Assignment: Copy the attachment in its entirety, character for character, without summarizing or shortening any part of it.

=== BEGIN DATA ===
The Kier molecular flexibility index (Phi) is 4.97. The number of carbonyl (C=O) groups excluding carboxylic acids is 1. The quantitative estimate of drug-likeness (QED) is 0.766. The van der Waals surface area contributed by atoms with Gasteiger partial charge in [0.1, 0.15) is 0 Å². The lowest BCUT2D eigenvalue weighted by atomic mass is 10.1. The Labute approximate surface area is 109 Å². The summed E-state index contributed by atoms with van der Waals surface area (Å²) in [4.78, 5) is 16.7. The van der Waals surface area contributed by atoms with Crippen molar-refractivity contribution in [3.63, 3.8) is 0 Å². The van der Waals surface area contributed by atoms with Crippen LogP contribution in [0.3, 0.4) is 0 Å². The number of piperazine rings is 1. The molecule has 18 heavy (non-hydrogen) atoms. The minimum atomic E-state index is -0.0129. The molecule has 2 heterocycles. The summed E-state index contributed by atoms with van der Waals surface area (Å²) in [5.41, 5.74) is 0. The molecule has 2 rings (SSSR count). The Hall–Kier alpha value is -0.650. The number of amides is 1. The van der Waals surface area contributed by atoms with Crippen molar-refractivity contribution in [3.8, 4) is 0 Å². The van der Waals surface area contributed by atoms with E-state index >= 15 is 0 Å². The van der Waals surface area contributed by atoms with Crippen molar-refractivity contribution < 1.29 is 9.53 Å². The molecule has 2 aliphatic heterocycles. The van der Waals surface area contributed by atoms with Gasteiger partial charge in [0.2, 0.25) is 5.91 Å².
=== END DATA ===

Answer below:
The Kier molecular flexibility index (Phi) is 4.97. The number of carbonyl (C=O) groups excluding carboxylic acids is 1. The quantitative estimate of drug-likeness (QED) is 0.766. The van der Waals surface area contributed by atoms with Gasteiger partial charge in [0.1, 0.15) is 0 Å². The lowest BCUT2D eigenvalue weighted by atomic mass is 10.1. The Labute approximate surface area is 109 Å². The summed E-state index contributed by atoms with van der Waals surface area (Å²) in [4.78, 5) is 16.7. The van der Waals surface area contributed by atoms with Crippen molar-refractivity contribution in [3.63, 3.8) is 0 Å². The van der Waals surface area contributed by atoms with Crippen LogP contribution in [0.3, 0.4) is 0 Å². The number of piperazine rings is 1. The molecule has 18 heavy (non-hydrogen) atoms. The minimum atomic E-state index is -0.0129. The molecule has 2 heterocycles. The summed E-state index contributed by atoms with van der Waals surface area (Å²) in [5.41, 5.74) is 0. The molecule has 2 rings (SSSR count). The Hall–Kier alpha value is -0.650. The number of amides is 1. The van der Waals surface area contributed by atoms with Crippen molar-refractivity contribution in [3.8, 4) is 0 Å². The van der Waals surface area contributed by atoms with E-state index >= 15 is 0 Å². The van der Waals surface area contributed by atoms with Crippen molar-refractivity contribution < 1.29 is 9.53 Å². The molecule has 2 aliphatic heterocycles. The van der Waals surface area contributed by atoms with Gasteiger partial charge in [0.2, 0.25) is 5.91 Å².